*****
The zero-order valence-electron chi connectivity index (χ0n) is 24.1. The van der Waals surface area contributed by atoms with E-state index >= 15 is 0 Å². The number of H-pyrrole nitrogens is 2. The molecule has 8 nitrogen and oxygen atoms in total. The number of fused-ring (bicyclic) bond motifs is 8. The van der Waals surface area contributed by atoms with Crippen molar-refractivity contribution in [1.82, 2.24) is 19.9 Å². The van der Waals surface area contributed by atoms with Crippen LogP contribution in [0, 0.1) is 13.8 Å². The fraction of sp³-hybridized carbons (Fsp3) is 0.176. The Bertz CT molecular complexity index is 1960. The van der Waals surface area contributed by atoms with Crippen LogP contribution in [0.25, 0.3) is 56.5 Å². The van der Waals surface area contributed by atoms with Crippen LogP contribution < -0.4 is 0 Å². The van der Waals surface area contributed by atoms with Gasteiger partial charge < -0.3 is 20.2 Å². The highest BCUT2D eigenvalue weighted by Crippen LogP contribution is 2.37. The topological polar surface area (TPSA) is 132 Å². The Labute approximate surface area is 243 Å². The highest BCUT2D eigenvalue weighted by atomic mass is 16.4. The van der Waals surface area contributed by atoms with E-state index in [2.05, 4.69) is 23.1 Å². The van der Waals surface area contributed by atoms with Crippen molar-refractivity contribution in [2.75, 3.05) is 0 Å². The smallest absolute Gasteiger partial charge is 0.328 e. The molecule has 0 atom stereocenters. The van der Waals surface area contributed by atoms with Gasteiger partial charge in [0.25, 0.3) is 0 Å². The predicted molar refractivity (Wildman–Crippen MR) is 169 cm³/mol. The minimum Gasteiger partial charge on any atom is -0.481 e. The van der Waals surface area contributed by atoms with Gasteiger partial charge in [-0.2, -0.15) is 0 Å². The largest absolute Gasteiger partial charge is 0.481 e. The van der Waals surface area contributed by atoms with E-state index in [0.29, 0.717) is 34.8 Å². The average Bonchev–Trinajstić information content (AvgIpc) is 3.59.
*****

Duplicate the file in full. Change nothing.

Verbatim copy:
The zero-order valence-electron chi connectivity index (χ0n) is 24.1. The van der Waals surface area contributed by atoms with E-state index >= 15 is 0 Å². The number of H-pyrrole nitrogens is 2. The molecule has 8 nitrogen and oxygen atoms in total. The number of fused-ring (bicyclic) bond motifs is 8. The van der Waals surface area contributed by atoms with Crippen molar-refractivity contribution in [1.82, 2.24) is 19.9 Å². The van der Waals surface area contributed by atoms with Crippen LogP contribution in [0, 0.1) is 13.8 Å². The fraction of sp³-hybridized carbons (Fsp3) is 0.176. The Bertz CT molecular complexity index is 1960. The van der Waals surface area contributed by atoms with Crippen LogP contribution in [0.25, 0.3) is 56.5 Å². The van der Waals surface area contributed by atoms with Crippen LogP contribution < -0.4 is 0 Å². The van der Waals surface area contributed by atoms with Gasteiger partial charge < -0.3 is 20.2 Å². The highest BCUT2D eigenvalue weighted by Crippen LogP contribution is 2.37. The topological polar surface area (TPSA) is 132 Å². The Labute approximate surface area is 243 Å². The highest BCUT2D eigenvalue weighted by atomic mass is 16.4. The van der Waals surface area contributed by atoms with E-state index in [2.05, 4.69) is 23.1 Å². The van der Waals surface area contributed by atoms with Crippen molar-refractivity contribution in [2.75, 3.05) is 0 Å². The smallest absolute Gasteiger partial charge is 0.328 e. The molecule has 0 atom stereocenters. The van der Waals surface area contributed by atoms with Gasteiger partial charge in [0.25, 0.3) is 0 Å². The predicted molar refractivity (Wildman–Crippen MR) is 169 cm³/mol. The minimum Gasteiger partial charge on any atom is -0.481 e. The van der Waals surface area contributed by atoms with Gasteiger partial charge in [-0.2, -0.15) is 0 Å². The largest absolute Gasteiger partial charge is 0.481 e. The van der Waals surface area contributed by atoms with E-state index in [0.29, 0.717) is 34.8 Å². The average Bonchev–Trinajstić information content (AvgIpc) is 3.59.